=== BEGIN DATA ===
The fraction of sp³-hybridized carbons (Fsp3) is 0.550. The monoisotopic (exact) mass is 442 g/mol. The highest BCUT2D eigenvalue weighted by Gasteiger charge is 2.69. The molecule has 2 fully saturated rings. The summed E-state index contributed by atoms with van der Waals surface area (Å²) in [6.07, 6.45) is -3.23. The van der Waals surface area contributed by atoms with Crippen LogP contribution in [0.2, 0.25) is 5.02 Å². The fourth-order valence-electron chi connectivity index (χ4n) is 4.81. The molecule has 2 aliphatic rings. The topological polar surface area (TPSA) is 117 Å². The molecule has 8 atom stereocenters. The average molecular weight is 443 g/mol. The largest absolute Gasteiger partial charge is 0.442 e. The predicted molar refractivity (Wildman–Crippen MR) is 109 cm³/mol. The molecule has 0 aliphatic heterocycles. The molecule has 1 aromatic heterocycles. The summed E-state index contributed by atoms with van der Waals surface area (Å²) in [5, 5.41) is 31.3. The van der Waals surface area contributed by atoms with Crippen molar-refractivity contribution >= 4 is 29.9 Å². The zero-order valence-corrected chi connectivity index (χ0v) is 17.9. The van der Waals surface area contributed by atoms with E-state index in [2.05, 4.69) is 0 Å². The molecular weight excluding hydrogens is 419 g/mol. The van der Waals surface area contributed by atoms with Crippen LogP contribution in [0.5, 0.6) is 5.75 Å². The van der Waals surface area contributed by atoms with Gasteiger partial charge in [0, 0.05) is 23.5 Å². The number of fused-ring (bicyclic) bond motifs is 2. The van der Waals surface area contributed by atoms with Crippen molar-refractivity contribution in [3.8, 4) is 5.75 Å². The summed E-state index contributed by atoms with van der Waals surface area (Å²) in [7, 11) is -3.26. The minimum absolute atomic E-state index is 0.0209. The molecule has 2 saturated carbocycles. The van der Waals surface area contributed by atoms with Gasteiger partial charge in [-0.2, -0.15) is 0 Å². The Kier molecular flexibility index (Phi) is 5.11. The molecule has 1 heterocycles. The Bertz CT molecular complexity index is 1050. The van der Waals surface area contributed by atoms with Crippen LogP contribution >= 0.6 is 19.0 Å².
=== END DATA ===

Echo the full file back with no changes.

The fraction of sp³-hybridized carbons (Fsp3) is 0.550. The monoisotopic (exact) mass is 442 g/mol. The highest BCUT2D eigenvalue weighted by Gasteiger charge is 2.69. The molecule has 2 fully saturated rings. The summed E-state index contributed by atoms with van der Waals surface area (Å²) in [6.07, 6.45) is -3.23. The van der Waals surface area contributed by atoms with Crippen LogP contribution in [0.2, 0.25) is 5.02 Å². The fourth-order valence-electron chi connectivity index (χ4n) is 4.81. The molecule has 2 aliphatic rings. The topological polar surface area (TPSA) is 117 Å². The molecule has 8 atom stereocenters. The average molecular weight is 443 g/mol. The largest absolute Gasteiger partial charge is 0.442 e. The predicted molar refractivity (Wildman–Crippen MR) is 109 cm³/mol. The molecule has 0 aliphatic heterocycles. The molecule has 1 aromatic heterocycles. The summed E-state index contributed by atoms with van der Waals surface area (Å²) in [5, 5.41) is 31.3. The van der Waals surface area contributed by atoms with Crippen molar-refractivity contribution >= 4 is 29.9 Å². The zero-order valence-corrected chi connectivity index (χ0v) is 17.9. The van der Waals surface area contributed by atoms with E-state index in [2.05, 4.69) is 0 Å². The molecular weight excluding hydrogens is 419 g/mol. The van der Waals surface area contributed by atoms with Crippen LogP contribution in [0.5, 0.6) is 5.75 Å². The van der Waals surface area contributed by atoms with Gasteiger partial charge in [0, 0.05) is 23.5 Å². The number of fused-ring (bicyclic) bond motifs is 2. The van der Waals surface area contributed by atoms with Crippen molar-refractivity contribution in [3.8, 4) is 5.75 Å². The summed E-state index contributed by atoms with van der Waals surface area (Å²) in [7, 11) is -3.26. The minimum absolute atomic E-state index is 0.0209. The molecule has 2 saturated carbocycles. The van der Waals surface area contributed by atoms with Gasteiger partial charge in [-0.2, -0.15) is 0 Å². The Kier molecular flexibility index (Phi) is 5.11. The molecule has 1 heterocycles. The Bertz CT molecular complexity index is 1050. The van der Waals surface area contributed by atoms with Crippen LogP contribution >= 0.6 is 19.0 Å².